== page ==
overscan

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casual observer said:
Hello,

I have recently acquired some drawings that appear to be of the Armstrong Whitworth AW681. I can only imagine that the drawings were undertaken at the Coventry factory where the aircraft was proposed to be built until the project was scrapped in 1965.

Pics can be viewed here: http://s56.photobucket.com/user/artd3co/library/Armstrong%20Whitworth%20AW%20681

I've done a little online research regarding the artist, A. G. Clench but have yet to find anything about him. I could not also find any similar drawings to compare these to.

Any additional information anyone out there may be able to provide me about the drawings/artist, etc would be greatly appreciated.

Cheers...

Lee

Had a look and haven't found anything on Mr Clench either.


If you want to know more about the AW.681 / HS.681 I recommend Mike Pryce's 8 page article in Air Enthusiast July/August 2006. Low res scans attached. Many of the images come from the Ray Williams Collection, if anyone knows more about your artwork it's probably going to be Ray Williams, if he's still around.
 

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hesham

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Wow,amazing find my dear Paul.
 

overscan

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hesham said:
Wow,amazing find my dear Paul.

Well, its hardly a "find" to locate an article specifically about a project in a magazine.


Anyway - the scans are to show what is in the article, but the text should be difficult to read.
 

hesham

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That's right my dear Paul,


and I suggest to divide each page into two pieces,it will be easy to read.
 

overscan

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hesham said:
That's right my dear Paul,


and I suggest to divide each page into two pieces,it will be easy to read.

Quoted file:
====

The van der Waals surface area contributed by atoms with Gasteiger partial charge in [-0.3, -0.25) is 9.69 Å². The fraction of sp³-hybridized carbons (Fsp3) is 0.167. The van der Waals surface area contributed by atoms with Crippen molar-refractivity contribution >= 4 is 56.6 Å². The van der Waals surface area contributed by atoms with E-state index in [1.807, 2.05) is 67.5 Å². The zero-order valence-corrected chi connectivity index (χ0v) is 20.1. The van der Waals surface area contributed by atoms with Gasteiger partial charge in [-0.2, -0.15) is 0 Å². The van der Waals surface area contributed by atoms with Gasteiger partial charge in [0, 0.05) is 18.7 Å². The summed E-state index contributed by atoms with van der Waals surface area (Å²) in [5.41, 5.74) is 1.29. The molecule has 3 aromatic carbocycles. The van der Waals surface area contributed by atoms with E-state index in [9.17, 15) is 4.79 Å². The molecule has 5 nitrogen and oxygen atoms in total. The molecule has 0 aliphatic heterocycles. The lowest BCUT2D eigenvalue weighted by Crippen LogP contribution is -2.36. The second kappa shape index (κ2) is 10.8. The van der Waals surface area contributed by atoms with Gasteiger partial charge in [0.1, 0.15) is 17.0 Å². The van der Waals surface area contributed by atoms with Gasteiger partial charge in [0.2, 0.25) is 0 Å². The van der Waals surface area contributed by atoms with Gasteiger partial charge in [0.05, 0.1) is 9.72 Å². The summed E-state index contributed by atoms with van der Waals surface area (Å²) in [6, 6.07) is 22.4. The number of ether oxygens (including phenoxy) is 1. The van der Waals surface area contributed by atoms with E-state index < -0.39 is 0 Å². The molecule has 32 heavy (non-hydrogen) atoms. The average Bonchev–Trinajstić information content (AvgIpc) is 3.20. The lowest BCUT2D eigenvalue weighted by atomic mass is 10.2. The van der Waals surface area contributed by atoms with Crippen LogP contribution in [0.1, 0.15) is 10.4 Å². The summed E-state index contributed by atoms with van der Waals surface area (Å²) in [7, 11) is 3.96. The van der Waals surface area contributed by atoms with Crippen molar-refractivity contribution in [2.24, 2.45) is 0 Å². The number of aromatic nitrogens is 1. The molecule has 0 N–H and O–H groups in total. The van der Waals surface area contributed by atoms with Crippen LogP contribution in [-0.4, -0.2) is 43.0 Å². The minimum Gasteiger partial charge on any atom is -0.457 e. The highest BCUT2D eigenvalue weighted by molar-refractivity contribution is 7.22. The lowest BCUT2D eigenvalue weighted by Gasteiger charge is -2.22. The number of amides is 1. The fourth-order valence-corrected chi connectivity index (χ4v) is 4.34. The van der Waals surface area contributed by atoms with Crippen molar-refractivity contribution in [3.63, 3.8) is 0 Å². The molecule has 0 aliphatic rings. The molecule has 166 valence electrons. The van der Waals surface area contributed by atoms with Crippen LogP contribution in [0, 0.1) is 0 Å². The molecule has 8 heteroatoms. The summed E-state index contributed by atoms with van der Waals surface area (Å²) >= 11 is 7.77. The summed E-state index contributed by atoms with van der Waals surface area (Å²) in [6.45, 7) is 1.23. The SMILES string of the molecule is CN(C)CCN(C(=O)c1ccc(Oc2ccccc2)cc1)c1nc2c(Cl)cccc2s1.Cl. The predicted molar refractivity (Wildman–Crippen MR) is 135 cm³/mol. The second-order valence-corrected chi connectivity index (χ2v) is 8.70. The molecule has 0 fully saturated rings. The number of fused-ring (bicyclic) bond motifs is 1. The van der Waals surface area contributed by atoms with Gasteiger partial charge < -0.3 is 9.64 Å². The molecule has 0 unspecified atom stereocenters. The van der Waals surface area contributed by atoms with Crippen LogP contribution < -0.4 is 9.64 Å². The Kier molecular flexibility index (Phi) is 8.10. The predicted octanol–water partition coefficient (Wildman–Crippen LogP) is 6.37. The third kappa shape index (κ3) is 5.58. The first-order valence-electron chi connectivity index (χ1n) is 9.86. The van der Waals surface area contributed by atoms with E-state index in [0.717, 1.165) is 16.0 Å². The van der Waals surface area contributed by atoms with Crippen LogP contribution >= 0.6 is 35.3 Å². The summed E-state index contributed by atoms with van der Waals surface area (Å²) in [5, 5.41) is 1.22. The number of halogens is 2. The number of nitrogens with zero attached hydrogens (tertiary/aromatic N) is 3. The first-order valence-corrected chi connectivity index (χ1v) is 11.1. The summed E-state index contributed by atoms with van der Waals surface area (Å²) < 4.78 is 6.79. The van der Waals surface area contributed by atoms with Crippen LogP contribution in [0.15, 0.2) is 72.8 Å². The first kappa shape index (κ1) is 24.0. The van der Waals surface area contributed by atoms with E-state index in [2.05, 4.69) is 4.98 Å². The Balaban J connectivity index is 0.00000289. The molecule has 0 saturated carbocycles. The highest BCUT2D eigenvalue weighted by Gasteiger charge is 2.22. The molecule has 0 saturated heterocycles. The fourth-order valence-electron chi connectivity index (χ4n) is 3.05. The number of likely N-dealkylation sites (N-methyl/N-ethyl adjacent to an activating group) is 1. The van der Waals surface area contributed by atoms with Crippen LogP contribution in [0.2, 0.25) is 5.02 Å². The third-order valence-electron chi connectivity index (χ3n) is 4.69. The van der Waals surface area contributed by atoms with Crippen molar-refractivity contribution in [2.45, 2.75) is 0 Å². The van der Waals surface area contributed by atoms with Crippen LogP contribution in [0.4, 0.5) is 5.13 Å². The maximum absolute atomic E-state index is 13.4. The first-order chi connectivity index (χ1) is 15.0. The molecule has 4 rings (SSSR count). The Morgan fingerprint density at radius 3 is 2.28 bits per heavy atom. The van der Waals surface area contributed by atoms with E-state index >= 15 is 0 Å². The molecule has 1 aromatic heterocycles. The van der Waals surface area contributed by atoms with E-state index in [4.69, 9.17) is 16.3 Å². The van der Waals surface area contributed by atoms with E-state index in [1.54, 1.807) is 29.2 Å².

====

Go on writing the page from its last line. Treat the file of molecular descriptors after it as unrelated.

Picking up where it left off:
The whole point was to not scan it at a readable size. We don't scan whole articles in general.
 

Kiltonge

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Had the type entered service I think it would have been found to bulk-out very quickly; a 43.5ft parallel cabin length constrained by the internal rear pressure bulkhead, whereas the C-130 uses the rear ramp as the pressure door so that the tapered tail volume remains usable at altitude.

I'd hazard a guess that it would have served into the mid / late 1980s and then been replaced by C-130s anyhow, due to economy of operation.
 

uk 75

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The C130 remains the best airlifter in this class.
681 was a brave attempt to push the envelope of what could be done, but as the thread on the AMST programme of the 70s shows, the costs outweighed the benefits.
That said, the vision of an RAF with TSR2s and 1154s supported by 681s and 129s remains a tantalising one. It epitomises the naive optimism of the times.
 

overscan

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PaulMM (Overscan) said:
Had a look and haven't found anything on Mr Clench either.


If you want to know more about the AW.681 / HS.681 I recommend Mike Pryce's 8 page article in Air Enthusiast July/August 2006. Low res scans attached. Many of the images come from the Ray Williams Collection, if anyone knows more about your artwork it's probably going to be Ray Williams, if he's still around.

Tony Buttler says to contact the Midland Air Museum, they have a number of ex-AWA/HSA people there who might be able to help regarding the provenance of the artwork and might appreciate a copy for display at the museum by their AW.681 model.
http://www.midlandairmuseum.co.uk/contact.php